See this sweet kid? It’s me. I think I was about four in this picture. This locket was something that my Grandpa kept in his lunch pail until he retired. Then, afterwards he kept it on his dresser. When he died my Nana gave her back to me for safe keeping. She still lives inside my body. In my memories (cognitive and implicit), in my muscles and nervous systems. And it’s my job to care for her now. In good times and in challenging ones like what we are facing in our nation today.
When I’m reacting to life in a way that is bigger than the trigger in the present moment...enraged by an ignored text message, despair over a slight work upset, feeling like a powerless kid rather than a grown woman with options, I know that she is present.
It’s normal for our old wounds and defenses to come crashing into the present moment and many of us don’t know this or see it when it’s happening. When we are in these implicit memory experiences we can forget how to be a rational adult and sink into our kid self...reacting to an unanswered text as abandoned child left all alone rather than knowing it is just an unanswered message. We can feel utterly hopeless and powerless to make a change, protest, or stand up for what we believe is right. What we’re not realizing is that these huge emotional experiences are actually old body and nervous system generated memories of being abandoned, hurt, or terrified from our past. It’s like a movie reel is getting played over present reality.
So how do we know when we’re caught? When you have that niggling sense you’re overreacting to a challenge pay attention and get curious. You can even ask yourself this, “how old do I FEEL right now?” Another way we can start to see this process is when a trusted therapist, friend, partner, or family member reflects that we may have overreacted during an exchange. To seriously consider what they’ve shared gives us an opportunity to grow and heal.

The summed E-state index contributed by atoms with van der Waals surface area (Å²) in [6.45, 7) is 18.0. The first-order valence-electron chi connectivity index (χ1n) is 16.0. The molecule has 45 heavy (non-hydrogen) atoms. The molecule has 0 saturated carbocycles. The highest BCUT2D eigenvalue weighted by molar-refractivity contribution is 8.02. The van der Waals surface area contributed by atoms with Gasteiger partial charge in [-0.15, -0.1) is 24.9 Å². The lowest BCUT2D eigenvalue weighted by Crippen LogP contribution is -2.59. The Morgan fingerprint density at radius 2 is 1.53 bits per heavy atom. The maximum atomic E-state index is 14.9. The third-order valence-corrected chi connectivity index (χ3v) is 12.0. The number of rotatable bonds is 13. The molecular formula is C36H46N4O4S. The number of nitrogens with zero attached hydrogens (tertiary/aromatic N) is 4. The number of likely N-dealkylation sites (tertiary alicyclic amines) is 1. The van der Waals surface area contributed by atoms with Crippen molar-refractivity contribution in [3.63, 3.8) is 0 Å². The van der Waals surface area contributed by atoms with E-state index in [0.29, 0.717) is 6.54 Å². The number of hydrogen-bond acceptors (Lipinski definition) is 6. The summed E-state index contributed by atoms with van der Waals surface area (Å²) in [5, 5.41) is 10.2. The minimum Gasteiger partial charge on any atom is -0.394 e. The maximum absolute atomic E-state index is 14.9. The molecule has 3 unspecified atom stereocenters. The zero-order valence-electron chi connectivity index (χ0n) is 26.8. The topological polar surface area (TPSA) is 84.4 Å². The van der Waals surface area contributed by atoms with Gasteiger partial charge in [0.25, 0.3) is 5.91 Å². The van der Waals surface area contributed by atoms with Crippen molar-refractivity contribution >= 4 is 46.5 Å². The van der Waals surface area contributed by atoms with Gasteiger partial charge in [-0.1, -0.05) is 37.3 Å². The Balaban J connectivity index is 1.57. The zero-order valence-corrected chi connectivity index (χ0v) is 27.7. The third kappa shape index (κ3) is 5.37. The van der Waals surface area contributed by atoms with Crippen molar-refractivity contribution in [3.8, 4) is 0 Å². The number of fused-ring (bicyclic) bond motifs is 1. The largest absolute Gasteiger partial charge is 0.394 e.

For me growing my awareness around really big feelings that don’t perfectly match current life circumstances has been a huge relief. When it happens now I imagine the part of myself panicking is this little girl. I’ve learned to be gentle with her, not judgmental. When she’s present I ask what she needs. I ask her what’s scaring her.
By caring for myself like this my emotions can now start to settle and feel more contained. Once I’ve supported my emotional needs there’s an important final step. I remind myself that I’m a grown woman who can sometimes feel like a very small girl. This extra step helps me return to the present moment. It reminds me that though I feel powerless, I do have options. I can protest. I can vote. I can make my needs known to myself and others.
AND this implicit memory stuff, it’s not all bad news…she doesn’t just live in my tears and terror. I experience that kid when I dance, tell jokes, and run. I feel her freedom and soul every time I teach. When that happens I know she is thanking me for taking such good care of her.